It Always Rains on Sunday (Hamer, 1947):
Sanctum Soho Hotel, 20 Warwick Street, London, W1B, 7pm
I have been praising the Society Film Club @ Sanctum Soho for some time and this looks another terrific evening. Their film nights are clearly going from strength to strength as this news item in West End Extra testifies.
Tonight they are celebrating novelist Alan Brownjohn’s 80th birthday and his most recent novel, Windows on the Moon - a brilliant evocation of London in the bitter winter of 1947/48 - by recreating a night at the pictures in late 1947. The austerity of ration cards and the glamour of the New Look will be hanging in the air. There will be newsreels; period clothing; ice creams nestling between crispy wafers and the sound of the mighty Wurlitzer.
They are also promising, for one night only, in the great tradition of Soho a live nude tableau, performed by the “Spring chickens”. I am told: "They will be - oh so tastefully - recreating for us the art of the great masters of centuries past."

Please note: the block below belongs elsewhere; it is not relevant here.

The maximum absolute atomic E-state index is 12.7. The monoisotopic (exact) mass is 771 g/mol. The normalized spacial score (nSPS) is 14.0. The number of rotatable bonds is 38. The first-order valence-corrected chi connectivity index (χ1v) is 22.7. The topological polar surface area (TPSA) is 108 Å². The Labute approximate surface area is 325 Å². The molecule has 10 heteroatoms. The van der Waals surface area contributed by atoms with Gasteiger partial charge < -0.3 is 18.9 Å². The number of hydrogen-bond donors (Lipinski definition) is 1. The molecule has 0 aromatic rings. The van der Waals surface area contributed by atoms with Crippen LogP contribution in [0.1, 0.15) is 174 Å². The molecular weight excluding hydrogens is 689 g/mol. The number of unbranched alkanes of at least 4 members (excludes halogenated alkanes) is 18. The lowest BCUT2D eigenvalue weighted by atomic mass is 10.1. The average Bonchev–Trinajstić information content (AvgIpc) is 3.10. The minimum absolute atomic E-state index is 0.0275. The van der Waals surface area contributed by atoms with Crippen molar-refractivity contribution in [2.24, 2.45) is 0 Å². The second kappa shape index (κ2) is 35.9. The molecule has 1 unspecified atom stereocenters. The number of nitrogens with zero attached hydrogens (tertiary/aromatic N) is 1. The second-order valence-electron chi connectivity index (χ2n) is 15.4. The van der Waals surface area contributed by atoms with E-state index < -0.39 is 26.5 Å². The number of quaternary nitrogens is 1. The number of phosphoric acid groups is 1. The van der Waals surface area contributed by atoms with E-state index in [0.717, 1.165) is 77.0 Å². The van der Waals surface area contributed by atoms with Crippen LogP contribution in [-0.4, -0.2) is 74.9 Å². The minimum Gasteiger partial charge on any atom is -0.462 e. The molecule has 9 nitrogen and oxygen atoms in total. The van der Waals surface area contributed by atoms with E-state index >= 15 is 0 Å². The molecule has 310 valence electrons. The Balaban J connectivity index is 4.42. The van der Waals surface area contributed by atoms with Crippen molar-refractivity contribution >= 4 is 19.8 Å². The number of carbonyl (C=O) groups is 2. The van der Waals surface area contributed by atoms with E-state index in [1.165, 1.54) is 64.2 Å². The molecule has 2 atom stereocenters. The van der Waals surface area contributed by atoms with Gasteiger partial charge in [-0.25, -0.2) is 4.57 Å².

As far as the film is concerned, director Robert Hamer is one of the unsung heroes of British cinema. His best-known film is Kind Hearts and Coronets, the blackest of jet-black comedies, but this noirish
East end thriller is thoroughly deserving of attention too. Echoes of the work of Carne, Renoir and Lang have been detected in this fatalistic tale of Googie Withers and the ex-boyfriend convict who
comes back into her life.
Here is Chicago Reader critic JR Jones' review:
'Rooted in the film noir of the 40s but anticipating the kitchen sink realism of the 50s, this superlative British drama (1947) transpires in the dingy Bethnal Green neighborhood of east London, where it
probably rains Monday through Saturday as well. A former barmaid (Googie Withers) grimly keeps up her end of a loveless working-class marriage, barely concealing her jealousy toward her attractive young stepdaughters. When her former lover (John McCallum) breaks out of Dartmoor Prison and shows up at her doorstep, she can't help but take him in. Robert Hamer, best known for directing Kind Hearts and Coronets (1949), shows a fluency with noir's shadowy visual vocabulary, but what really links this to the genre is its sense of haunting regret and lost opportunity.'
Here is an extract.